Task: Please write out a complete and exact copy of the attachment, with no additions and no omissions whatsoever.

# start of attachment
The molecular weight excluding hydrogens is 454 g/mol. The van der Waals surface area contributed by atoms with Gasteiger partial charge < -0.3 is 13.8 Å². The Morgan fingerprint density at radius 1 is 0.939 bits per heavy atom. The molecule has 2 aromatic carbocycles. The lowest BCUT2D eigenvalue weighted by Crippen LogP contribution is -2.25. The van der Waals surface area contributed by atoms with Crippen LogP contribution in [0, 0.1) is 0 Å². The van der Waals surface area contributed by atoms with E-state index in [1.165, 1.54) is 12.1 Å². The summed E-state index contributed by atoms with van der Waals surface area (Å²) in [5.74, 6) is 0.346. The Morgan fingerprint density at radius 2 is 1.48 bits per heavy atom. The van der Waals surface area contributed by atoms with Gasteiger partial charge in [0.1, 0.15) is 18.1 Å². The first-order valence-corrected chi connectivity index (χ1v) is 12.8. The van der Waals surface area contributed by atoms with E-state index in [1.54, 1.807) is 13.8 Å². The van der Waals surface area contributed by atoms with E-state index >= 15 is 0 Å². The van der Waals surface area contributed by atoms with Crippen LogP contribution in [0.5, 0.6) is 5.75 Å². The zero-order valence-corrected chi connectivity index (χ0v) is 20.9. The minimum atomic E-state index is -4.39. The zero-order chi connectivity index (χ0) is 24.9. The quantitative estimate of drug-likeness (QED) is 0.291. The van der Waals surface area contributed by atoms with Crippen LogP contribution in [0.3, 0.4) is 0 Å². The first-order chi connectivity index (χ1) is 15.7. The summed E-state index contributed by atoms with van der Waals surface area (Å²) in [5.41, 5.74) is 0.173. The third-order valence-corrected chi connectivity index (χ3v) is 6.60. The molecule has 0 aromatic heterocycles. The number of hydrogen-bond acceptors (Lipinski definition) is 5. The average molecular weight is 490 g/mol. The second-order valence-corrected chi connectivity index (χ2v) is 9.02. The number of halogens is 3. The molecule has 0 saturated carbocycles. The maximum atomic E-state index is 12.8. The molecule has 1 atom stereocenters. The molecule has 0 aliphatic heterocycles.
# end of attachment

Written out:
The molecular weight excluding hydrogens is 454 g/mol. The van der Waals surface area contributed by atoms with Gasteiger partial charge < -0.3 is 13.8 Å². The Morgan fingerprint density at radius 1 is 0.939 bits per heavy atom. The molecule has 2 aromatic carbocycles. The lowest BCUT2D eigenvalue weighted by Crippen LogP contribution is -2.25. The van der Waals surface area contributed by atoms with Crippen LogP contribution in [0, 0.1) is 0 Å². The van der Waals surface area contributed by atoms with E-state index in [1.165, 1.54) is 12.1 Å². The summed E-state index contributed by atoms with van der Waals surface area (Å²) in [5.74, 6) is 0.346. The Morgan fingerprint density at radius 2 is 1.48 bits per heavy atom. The van der Waals surface area contributed by atoms with Gasteiger partial charge in [0.1, 0.15) is 18.1 Å². The first-order valence-corrected chi connectivity index (χ1v) is 12.8. The van der Waals surface area contributed by atoms with E-state index in [1.54, 1.807) is 13.8 Å². The van der Waals surface area contributed by atoms with E-state index >= 15 is 0 Å². The van der Waals surface area contributed by atoms with Crippen LogP contribution in [0.5, 0.6) is 5.75 Å². The zero-order valence-corrected chi connectivity index (χ0v) is 20.9. The minimum atomic E-state index is -4.39. The zero-order chi connectivity index (χ0) is 24.9. The quantitative estimate of drug-likeness (QED) is 0.291. The van der Waals surface area contributed by atoms with Crippen LogP contribution in [0.3, 0.4) is 0 Å². The first-order chi connectivity index (χ1) is 15.7. The summed E-state index contributed by atoms with van der Waals surface area (Å²) in [5.41, 5.74) is 0.173. The third-order valence-corrected chi connectivity index (χ3v) is 6.60. The molecule has 0 aromatic heterocycles. The number of hydrogen-bond acceptors (Lipinski definition) is 5. The average molecular weight is 490 g/mol. The second-order valence-corrected chi connectivity index (χ2v) is 9.02. The number of halogens is 3. The molecule has 0 saturated carbocycles. The maximum atomic E-state index is 12.8. The molecule has 1 atom stereocenters. The molecule has 0 aliphatic heterocycles.